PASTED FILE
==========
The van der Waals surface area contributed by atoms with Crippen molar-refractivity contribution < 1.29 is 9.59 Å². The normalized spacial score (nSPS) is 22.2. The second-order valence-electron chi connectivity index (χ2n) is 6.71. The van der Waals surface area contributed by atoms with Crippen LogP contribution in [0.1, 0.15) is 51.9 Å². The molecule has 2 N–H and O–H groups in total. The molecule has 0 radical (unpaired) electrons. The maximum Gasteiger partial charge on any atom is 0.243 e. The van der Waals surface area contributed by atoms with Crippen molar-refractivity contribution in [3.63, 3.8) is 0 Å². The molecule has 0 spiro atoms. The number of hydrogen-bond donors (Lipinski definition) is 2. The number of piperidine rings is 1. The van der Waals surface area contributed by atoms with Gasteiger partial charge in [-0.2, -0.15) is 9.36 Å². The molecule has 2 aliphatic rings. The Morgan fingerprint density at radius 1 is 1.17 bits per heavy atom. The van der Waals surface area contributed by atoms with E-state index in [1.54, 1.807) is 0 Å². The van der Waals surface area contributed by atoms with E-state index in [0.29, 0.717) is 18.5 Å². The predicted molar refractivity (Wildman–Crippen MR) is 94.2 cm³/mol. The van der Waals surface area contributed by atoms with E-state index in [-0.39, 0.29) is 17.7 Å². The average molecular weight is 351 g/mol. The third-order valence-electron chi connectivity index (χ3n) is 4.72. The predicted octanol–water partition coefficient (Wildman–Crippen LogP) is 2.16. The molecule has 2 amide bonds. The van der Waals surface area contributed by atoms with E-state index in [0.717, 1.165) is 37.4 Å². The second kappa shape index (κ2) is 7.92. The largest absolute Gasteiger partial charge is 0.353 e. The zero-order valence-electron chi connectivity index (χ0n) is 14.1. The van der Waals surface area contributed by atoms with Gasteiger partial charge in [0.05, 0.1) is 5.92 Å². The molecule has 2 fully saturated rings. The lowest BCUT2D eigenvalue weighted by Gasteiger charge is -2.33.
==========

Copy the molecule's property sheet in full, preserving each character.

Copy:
The van der Waals surface area contributed by atoms with Crippen molar-refractivity contribution < 1.29 is 9.59 Å². The normalized spacial score (nSPS) is 22.2. The second-order valence-electron chi connectivity index (χ2n) is 6.71. The van der Waals surface area contributed by atoms with Crippen LogP contribution in [0.1, 0.15) is 51.9 Å². The molecule has 2 N–H and O–H groups in total. The molecule has 0 radical (unpaired) electrons. The maximum Gasteiger partial charge on any atom is 0.243 e. The van der Waals surface area contributed by atoms with Crippen molar-refractivity contribution in [3.63, 3.8) is 0 Å². The molecule has 0 spiro atoms. The number of hydrogen-bond donors (Lipinski definition) is 2. The number of piperidine rings is 1. The van der Waals surface area contributed by atoms with Gasteiger partial charge in [-0.2, -0.15) is 9.36 Å². The molecule has 2 aliphatic rings. The Morgan fingerprint density at radius 1 is 1.17 bits per heavy atom. The van der Waals surface area contributed by atoms with E-state index in [1.54, 1.807) is 0 Å². The van der Waals surface area contributed by atoms with E-state index in [0.29, 0.717) is 18.5 Å². The predicted molar refractivity (Wildman–Crippen MR) is 94.2 cm³/mol. The van der Waals surface area contributed by atoms with E-state index in [-0.39, 0.29) is 17.7 Å². The average molecular weight is 351 g/mol. The third-order valence-electron chi connectivity index (χ3n) is 4.72. The predicted octanol–water partition coefficient (Wildman–Crippen LogP) is 2.16. The molecule has 2 amide bonds. The van der Waals surface area contributed by atoms with E-state index in [0.717, 1.165) is 37.4 Å². The second kappa shape index (κ2) is 7.92. The largest absolute Gasteiger partial charge is 0.353 e. The zero-order valence-electron chi connectivity index (χ0n) is 14.1. The van der Waals surface area contributed by atoms with Gasteiger partial charge in [0.05, 0.1) is 5.92 Å². The molecule has 2 fully saturated rings. The lowest BCUT2D eigenvalue weighted by Gasteiger charge is -2.33.